Friday, January 30, 2015

3. Veronika Decides to Die

So I finished TWO books this week, and I'm well on my way into two more. Considering that, until this week, I had finished 2 books all year, I’m calling it a major win. The snowstorm that wasn’t really a snowstorm still kept me inside all day, and I am grateful that I got some work done at least. Unfortunately, my #ThrowbackThursday was marred by a migraine, so that post didn’t get up. I’ll save the topic for next week instead.

Today’s post is on another 1001 book. It was interesting, compelling, and there was a lot going on underneath the surface of the narrative. I also had the benefit of many people in my life reading the book before me, so I have people to discuss it with :D

With that in mind, the third book of Project 84 is:

Veronika Decides to Die

Veronika Decides to Die 
by Paulo Coelho

I’m going to start this entry with a story. When I was starting Project 84 last January, I bought my mother some of my planned books for Christmas. She was excited about the prospect of the blog, and I liked the idea of giving her a ‘preview’ of sorts, so that she could read the books before I blogged about them.

One of those books was Veronika Decides to Die.

Well, my mother read the book, and thoroughly enjoyed it. She said it made her think, and was excited for me to read it so we could discuss. She then passed it along to my father, who also enjoyed it, and wanted to know my thoughts on it.

About 9 months later, I’m finally getting around to sharing those thoughts.

Veronika Decides to Die is one of the more modern novels from 1001 Books You Must Read Before You Die. It’s also translated from Portuguese – which can be a somewhat innocuous statement, but some feel (including my father) that the language was stilted as a result. I’m not sure I agree, but it’s important to mention.

The plot grabbed me right away. A young Slovenian girl named Veronika aims to commit suicide by swallowing a bottle of pills. She awakes in the hospital about a week later, her suicide attempt “unsuccessful”. However, the doctors inform her that she has irreparable damage to her heart, and despite the fact that she lived through the suicide attempt, she will die within the next few days. She spends those days in an institution, getting to know her fellow patients.

The novel is marked by two intersecting themes. The first centers on Veronika – and can be whittled down to “what would you do if you had 3 days to live”. That concept is compounded by her situation, and becomes, “what would you do if you had 3 days to live, but had wanted to die 3 days ago”. It’s an interesting idea to consider. The thought that you don’t really know what “living” is, or how much you want to live, until you’re faced with your impending demise.

And the language he uses to describe Veronika’s inner turmoil is so beautiful. An example of when she is starting to appreciate life speaks to that inner turmoil:
“The music, however, was leading her elsewhere: Empty your mind, stop thinking about anything, simply be. Veronika gave herself up to the experience; she stared at the rose, saw who she was, liked what she saw, and felt only regret that she had been so hasty.” – Page 103
The second concept isn’t really about Veronika at all. In the book, Coelho profiles some of the other patients in the mental institution, and gets into the Myth of Mental Illness idea. In other words, are people “crazy” because they suffer from an actual malady, or are they “crazy” because they don’t conform to society’s standards of what is “normal”?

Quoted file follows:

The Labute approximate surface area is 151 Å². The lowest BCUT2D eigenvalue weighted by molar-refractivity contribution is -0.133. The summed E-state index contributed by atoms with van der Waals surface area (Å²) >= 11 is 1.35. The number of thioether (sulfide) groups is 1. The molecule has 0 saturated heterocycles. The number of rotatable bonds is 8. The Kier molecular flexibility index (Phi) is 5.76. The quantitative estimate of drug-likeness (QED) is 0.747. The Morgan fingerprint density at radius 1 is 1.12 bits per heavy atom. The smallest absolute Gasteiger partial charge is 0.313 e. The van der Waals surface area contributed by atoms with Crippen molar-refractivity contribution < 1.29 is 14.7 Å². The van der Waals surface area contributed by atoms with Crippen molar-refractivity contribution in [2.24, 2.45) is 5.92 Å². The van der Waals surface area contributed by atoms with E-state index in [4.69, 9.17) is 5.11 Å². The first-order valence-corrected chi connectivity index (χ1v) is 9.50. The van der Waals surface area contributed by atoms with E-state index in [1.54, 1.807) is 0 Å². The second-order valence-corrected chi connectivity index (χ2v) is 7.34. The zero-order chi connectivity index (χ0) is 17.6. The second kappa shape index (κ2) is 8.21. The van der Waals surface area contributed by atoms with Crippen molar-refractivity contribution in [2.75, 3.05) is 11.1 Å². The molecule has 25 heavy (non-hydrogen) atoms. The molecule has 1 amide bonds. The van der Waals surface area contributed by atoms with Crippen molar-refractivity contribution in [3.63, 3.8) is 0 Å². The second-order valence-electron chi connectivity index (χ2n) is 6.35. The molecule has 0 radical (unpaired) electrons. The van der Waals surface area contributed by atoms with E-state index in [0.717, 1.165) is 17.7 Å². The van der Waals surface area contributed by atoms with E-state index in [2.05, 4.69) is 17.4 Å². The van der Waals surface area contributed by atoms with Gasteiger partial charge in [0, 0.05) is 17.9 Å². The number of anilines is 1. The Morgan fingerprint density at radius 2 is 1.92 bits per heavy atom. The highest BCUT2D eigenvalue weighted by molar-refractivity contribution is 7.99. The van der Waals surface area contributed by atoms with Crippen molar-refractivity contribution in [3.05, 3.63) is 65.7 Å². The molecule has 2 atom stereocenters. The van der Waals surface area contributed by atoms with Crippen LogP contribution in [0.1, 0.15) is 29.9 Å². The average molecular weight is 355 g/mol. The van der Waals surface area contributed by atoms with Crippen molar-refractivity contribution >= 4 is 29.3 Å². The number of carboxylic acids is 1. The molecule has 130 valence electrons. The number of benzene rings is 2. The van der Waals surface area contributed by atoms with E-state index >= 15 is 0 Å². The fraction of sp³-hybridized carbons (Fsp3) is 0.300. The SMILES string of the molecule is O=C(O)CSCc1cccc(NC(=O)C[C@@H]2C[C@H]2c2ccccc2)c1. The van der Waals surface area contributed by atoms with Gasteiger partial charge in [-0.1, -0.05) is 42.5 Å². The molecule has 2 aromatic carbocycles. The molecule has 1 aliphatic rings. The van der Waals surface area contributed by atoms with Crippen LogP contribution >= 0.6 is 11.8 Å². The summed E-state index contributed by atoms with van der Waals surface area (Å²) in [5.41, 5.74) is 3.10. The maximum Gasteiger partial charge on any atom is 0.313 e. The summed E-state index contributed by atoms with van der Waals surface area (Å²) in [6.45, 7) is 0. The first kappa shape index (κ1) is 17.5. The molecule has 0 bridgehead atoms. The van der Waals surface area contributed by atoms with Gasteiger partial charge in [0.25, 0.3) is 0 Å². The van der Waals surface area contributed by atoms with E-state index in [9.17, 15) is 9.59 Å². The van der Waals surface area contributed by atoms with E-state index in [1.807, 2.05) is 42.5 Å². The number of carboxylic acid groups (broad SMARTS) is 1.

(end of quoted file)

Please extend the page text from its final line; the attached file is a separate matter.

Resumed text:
If you want my opinion – and maybe you don’t, but you’re reading my blog, so you’re going to get it – the answer to both questions is “yes”. As someone who’s suffered with anxiety throughout my life, and who has gone through a hefty amount of therapy, I think it’s both. I think much of mental illness is a real malady, and some of it is a societal desire to make you “fit”.

In other words, in my case, a panic attack is legitimately debilitating, and something that I would want to, for lack of a better word, “fix”.  And I have, for the most part. However, the anxious feelingsI “suffer from”, in many ways, are just part of who I am. People might not like to deal with that anxiety, and I may feel badly about myself because I am “abnormal”, but there’s also an aspect of “well, that’s how my brain works. It may not be the same as 75% of the world” (I have no idea what the stats are on anxiety) “but that’s ok. This is my lot, and what I live with.”

OK, that got loftier than I intended. Let’s get to the recommendation. If I were you, I would read Veronika Decides to Die. It’s an easy read thanks to the translation, and thought provoking – as you can probably tell from this post. Even if you’re not interested in mental illness, or suicide, it’s a fascinating character study.

So, there we go. I’m not sure this is my favorite post I’ve ever written. I couldn’t quite get my thoughts clear enough, and I think it came out jumbled and pretentious. The amount of adverbs point to that.

But I hope you got something out of this one. Like I mentioned earlier, I just finished another book, and I’m hoping to have it written up by tomorrow. If not, then definitely by Sunday!

Next Review: Yes, Please by Amy Poehler (Expected Posting Date: Saturday, January 31st)

**All quotes and annotations refer to this version of Veronika Decides to Die, published by Harper in 2000**

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